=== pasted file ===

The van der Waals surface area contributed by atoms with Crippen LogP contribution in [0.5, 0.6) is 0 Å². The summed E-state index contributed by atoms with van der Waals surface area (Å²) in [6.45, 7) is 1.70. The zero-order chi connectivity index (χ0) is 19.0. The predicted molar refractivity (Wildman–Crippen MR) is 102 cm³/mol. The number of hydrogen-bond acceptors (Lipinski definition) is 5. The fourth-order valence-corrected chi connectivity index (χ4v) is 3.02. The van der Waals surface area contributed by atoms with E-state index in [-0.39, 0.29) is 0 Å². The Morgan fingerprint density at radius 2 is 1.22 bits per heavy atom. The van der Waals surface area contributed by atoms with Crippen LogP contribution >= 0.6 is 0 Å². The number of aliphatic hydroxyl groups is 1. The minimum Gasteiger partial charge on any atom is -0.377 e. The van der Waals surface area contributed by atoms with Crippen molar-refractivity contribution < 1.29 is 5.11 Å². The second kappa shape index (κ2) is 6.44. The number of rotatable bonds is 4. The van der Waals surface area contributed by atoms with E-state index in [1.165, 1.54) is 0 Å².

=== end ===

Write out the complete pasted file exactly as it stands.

The van der Waals surface area contributed by atoms with Crippen LogP contribution in [0.5, 0.6) is 0 Å². The summed E-state index contributed by atoms with van der Waals surface area (Å²) in [6.45, 7) is 1.70. The zero-order chi connectivity index (χ0) is 19.0. The predicted molar refractivity (Wildman–Crippen MR) is 102 cm³/mol. The number of hydrogen-bond acceptors (Lipinski definition) is 5. The fourth-order valence-corrected chi connectivity index (χ4v) is 3.02. The van der Waals surface area contributed by atoms with E-state index in [-0.39, 0.29) is 0 Å². The Morgan fingerprint density at radius 2 is 1.22 bits per heavy atom. The van der Waals surface area contributed by atoms with Crippen LogP contribution >= 0.6 is 0 Å². The number of aliphatic hydroxyl groups is 1. The minimum Gasteiger partial charge on any atom is -0.377 e. The van der Waals surface area contributed by atoms with Crippen molar-refractivity contribution < 1.29 is 5.11 Å². The second kappa shape index (κ2) is 6.44. The number of rotatable bonds is 4. The van der Waals surface area contributed by atoms with E-state index in [1.165, 1.54) is 0 Å².